With continuing pressure on hospitals to deliver high quality services whilst saving costs, it has never been more important for hospitals and commercial companies to work together effectively and efficiently. However, in our recent survey of senior NHS procurement professionals, 100% said they encounter situations where commercial visitors side-step their procurement policies.

Survey summary:

  • 100% experience commercial visitors arriving without appointments
  • 100% encountered commercial visitors side-stepping procurement
  • 95% had implemented a commercial visitor policy – a 24% rise
  • 8% knew how many commercial visitors were in their hospital at any one time

 

The clinical support, product innovation and training that commercial companies bring can be crucial to the delivery of patient services. Indeed, the majority of commercial partners have established strong, long-term relationships with hospitals, working collaboratively to support their goals. But our survey suggests that a number of commercial visitors are slipping through the net.

 

Our survey, conducted at the annual conference of senior procurement professionals’ organisation the HCSA (Health Care Supply Association), also found that 100% of respondents experienced commercial visitors accessing their hospital without appointments, which can have a particular impact on clinical time. Judith Willis, Deputy Head of Procurement at NHS Tayside, found this was a problem at her facility (before our service was implemented), observing that staff often “feel obliged to meet with those commercial visitors who turn up unannounced…. resulting in diary management challenges and distractions from patient care”.

 

In addition to impacting on clinical time, and of course potentially posing risks to safety and security, unauthorised visitor activity can also contribute to ‘off-catalogue’ product purchases and pricing variation. In a similar survey that we conducted recently amongst finance directors at the HFMA (Healthcare Financial Management Association) annual conference, 86% reported that budgets were affected by unsanctioned product purchases and pricing disparity.

 

The challenge of trying to manage the often hundreds of commercial companies targeting hospitals is hardly new, and of course many hospitals have been addressing it. Indeed, our survey revealed that 95% had implemented a commercial visitor policy, which compares to 71% in a similar survey we conducted in 2015, representing an increase of 24%.

 

Although a commercial visitor policy is undoubtedly an important step in communicating both policy and safety requirements to visitors, the fact that the majority of procurement managers surveyed still experienced commercial visitors bypassing their procurement policies, suggests that a policy alone isn’t enough.

 

Its widely recognised – and was also a key theme at the HCSA conference where this survey took place – that data is essential. Many hospitals find that knowing who is visiting their facilities, who they are visiting and how often, can afford valuable insight and also gives the opportunity to spot trends and action them. For example, at the University Hospitals of Leicester, Head of Operations Phil Walmsley, found, “The reporting features are starting to show the pressure areas and who does and does not want to play. It is a red flag to those companies who don’t share the best practice standards required of our suppliers”.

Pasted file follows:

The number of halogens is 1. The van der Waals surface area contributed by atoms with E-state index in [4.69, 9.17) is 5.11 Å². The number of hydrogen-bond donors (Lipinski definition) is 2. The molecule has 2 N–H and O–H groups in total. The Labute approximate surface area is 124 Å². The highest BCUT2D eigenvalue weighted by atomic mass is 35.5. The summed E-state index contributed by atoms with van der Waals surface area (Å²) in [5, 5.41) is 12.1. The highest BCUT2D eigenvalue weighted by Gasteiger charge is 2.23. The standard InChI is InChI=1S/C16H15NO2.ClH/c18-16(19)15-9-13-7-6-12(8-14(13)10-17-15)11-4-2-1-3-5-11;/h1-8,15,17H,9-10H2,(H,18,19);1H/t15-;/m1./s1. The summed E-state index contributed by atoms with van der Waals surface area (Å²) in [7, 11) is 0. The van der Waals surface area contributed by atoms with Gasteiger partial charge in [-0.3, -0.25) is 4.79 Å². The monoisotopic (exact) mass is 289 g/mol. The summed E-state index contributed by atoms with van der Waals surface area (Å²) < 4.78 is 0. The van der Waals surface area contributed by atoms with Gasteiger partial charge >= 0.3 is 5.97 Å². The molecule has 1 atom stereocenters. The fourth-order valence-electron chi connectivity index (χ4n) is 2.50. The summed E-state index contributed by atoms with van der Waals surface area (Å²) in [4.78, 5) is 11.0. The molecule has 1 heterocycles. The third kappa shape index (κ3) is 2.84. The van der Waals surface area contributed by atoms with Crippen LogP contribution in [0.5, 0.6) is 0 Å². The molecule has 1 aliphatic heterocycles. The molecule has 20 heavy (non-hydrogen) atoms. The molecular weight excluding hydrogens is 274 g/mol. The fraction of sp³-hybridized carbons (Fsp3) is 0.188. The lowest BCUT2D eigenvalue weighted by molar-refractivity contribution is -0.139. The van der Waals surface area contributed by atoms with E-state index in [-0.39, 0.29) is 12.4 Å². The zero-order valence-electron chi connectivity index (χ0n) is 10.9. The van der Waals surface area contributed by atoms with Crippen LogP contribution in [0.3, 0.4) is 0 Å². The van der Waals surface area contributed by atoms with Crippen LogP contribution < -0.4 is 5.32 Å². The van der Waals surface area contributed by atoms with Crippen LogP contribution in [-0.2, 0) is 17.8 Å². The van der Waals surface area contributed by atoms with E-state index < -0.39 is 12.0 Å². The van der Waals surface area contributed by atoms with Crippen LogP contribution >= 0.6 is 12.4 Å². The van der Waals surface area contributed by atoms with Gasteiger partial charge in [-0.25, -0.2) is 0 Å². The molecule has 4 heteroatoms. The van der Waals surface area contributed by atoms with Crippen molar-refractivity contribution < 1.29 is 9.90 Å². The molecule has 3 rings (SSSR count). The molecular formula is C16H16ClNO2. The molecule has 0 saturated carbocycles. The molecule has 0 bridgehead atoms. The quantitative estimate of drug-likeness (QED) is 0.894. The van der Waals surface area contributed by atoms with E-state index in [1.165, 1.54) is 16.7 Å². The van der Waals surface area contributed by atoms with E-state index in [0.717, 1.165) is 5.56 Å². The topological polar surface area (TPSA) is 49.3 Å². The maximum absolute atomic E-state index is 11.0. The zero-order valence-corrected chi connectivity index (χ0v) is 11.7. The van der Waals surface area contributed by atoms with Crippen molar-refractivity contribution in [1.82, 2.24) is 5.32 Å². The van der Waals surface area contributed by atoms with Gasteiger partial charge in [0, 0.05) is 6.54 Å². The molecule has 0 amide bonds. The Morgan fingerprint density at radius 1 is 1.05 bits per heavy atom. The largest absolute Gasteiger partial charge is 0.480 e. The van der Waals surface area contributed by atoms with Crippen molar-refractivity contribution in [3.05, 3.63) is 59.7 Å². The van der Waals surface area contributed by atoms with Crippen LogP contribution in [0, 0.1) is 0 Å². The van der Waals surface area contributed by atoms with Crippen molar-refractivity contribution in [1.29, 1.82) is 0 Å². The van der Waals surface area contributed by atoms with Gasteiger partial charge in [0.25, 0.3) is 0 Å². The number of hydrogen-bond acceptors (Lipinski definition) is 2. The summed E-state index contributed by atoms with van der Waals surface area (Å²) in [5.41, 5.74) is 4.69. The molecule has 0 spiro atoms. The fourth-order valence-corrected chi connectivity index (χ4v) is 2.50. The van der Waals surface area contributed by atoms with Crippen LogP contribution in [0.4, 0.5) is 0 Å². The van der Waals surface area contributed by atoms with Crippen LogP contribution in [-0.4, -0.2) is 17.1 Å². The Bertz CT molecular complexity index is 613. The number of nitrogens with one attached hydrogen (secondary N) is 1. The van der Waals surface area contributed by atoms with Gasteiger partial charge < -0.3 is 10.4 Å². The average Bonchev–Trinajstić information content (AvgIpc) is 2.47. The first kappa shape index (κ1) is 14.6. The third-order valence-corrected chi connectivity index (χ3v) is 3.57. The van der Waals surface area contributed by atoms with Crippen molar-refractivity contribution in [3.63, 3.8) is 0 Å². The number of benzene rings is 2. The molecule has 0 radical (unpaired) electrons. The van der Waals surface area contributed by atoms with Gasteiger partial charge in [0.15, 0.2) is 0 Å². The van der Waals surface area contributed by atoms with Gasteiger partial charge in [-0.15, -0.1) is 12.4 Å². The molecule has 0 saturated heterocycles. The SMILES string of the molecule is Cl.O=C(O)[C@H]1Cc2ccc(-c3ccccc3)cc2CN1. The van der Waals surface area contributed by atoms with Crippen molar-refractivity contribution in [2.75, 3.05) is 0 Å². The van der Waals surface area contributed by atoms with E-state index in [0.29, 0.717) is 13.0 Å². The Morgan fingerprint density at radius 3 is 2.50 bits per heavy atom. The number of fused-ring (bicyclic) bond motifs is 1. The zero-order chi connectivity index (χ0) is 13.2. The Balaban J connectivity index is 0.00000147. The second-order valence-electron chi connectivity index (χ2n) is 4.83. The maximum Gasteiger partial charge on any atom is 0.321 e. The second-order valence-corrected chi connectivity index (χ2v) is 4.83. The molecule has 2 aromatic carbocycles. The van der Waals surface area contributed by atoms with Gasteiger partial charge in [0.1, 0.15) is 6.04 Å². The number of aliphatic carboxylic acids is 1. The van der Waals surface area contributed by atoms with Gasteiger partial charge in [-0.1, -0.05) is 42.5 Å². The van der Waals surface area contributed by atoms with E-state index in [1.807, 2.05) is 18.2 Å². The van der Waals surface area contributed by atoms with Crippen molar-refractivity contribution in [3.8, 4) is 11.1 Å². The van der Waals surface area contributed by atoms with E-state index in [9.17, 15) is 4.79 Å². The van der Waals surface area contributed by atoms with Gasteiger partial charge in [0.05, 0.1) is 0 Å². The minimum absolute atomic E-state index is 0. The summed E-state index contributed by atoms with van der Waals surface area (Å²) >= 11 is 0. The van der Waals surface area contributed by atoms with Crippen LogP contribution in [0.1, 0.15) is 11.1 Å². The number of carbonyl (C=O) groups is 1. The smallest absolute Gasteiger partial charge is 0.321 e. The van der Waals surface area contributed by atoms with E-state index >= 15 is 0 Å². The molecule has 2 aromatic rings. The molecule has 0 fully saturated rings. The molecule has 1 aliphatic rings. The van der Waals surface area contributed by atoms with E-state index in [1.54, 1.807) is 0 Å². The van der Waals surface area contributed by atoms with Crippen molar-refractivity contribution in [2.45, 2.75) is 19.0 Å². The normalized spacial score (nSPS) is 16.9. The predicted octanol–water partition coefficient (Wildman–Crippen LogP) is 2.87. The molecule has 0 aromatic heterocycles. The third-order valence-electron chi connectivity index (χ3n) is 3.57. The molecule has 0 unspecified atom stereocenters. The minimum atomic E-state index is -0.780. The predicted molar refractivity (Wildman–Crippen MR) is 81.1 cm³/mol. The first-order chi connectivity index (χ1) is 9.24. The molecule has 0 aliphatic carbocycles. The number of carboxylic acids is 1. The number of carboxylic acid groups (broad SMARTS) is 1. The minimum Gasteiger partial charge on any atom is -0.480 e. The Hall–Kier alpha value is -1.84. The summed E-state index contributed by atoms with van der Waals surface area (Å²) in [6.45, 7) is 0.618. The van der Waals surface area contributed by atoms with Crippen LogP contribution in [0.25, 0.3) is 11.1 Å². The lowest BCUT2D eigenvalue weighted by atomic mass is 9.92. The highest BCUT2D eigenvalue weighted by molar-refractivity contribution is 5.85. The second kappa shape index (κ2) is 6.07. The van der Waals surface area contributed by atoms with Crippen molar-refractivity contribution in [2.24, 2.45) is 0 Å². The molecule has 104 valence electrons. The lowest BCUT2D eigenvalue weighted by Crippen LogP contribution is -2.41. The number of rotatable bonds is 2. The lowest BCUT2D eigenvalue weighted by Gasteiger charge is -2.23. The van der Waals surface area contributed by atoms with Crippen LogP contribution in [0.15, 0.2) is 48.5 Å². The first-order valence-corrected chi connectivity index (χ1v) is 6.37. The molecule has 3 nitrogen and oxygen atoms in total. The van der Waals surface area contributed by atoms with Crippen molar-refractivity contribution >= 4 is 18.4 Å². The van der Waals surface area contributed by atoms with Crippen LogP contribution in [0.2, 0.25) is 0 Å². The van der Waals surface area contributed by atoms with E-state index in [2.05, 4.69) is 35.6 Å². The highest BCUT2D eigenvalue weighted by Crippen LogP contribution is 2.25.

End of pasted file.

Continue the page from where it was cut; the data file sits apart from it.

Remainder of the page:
Our survey also asked about the awareness of commercial visitor activity on site. Amongst our respondents, 8% knew how many commercial visitors were in their hospital at any one time. Perhaps this reflects the challenges procurement teams face in supporting an open-access hospital facility whilst managing the activity of commercial company visitors on site.

 

Also, there may be concerns about increasing the administrative burden on reception staff to record the activity of commercial visitors, when their focus – quite rightly – is on patient care. However, implementing a commercial visitor management service could not only provide valuable information but can also reduce hospital time. We often find that hospitals are already recording commercial visitors manually (e.g. in a visitors’ book) and conducting the checks necessary for visitors accessing sensitive areas, such as theatres (i.e. checking insurance, training, immunisations), for what can be hundreds of visitors per month. By implementing a managed service, like SEC3URE, all of this is done before the visitor reaches the hospital, and they simply pick up a badge.

 

So, although our survey indicates that procurement teams still encounter commercial visitors circumventing their policies, it’s important to remember that the majority of commercial companies are valued partners. Often, just a minority can cause issues –  it’s just that these few can be a challenge for procurement and finance teams.

 

By Azadar Shah

 

About the survey

The survey was conducted at the annual conference of the HCSA (Health Care Supply Association) in November 2016.

The survey respondents were mostly senior procurement professionals of UK Trusts. Job roles included: Head of Procurement, Procurement Business Manager, Senior Category Manager and Business Support Manager.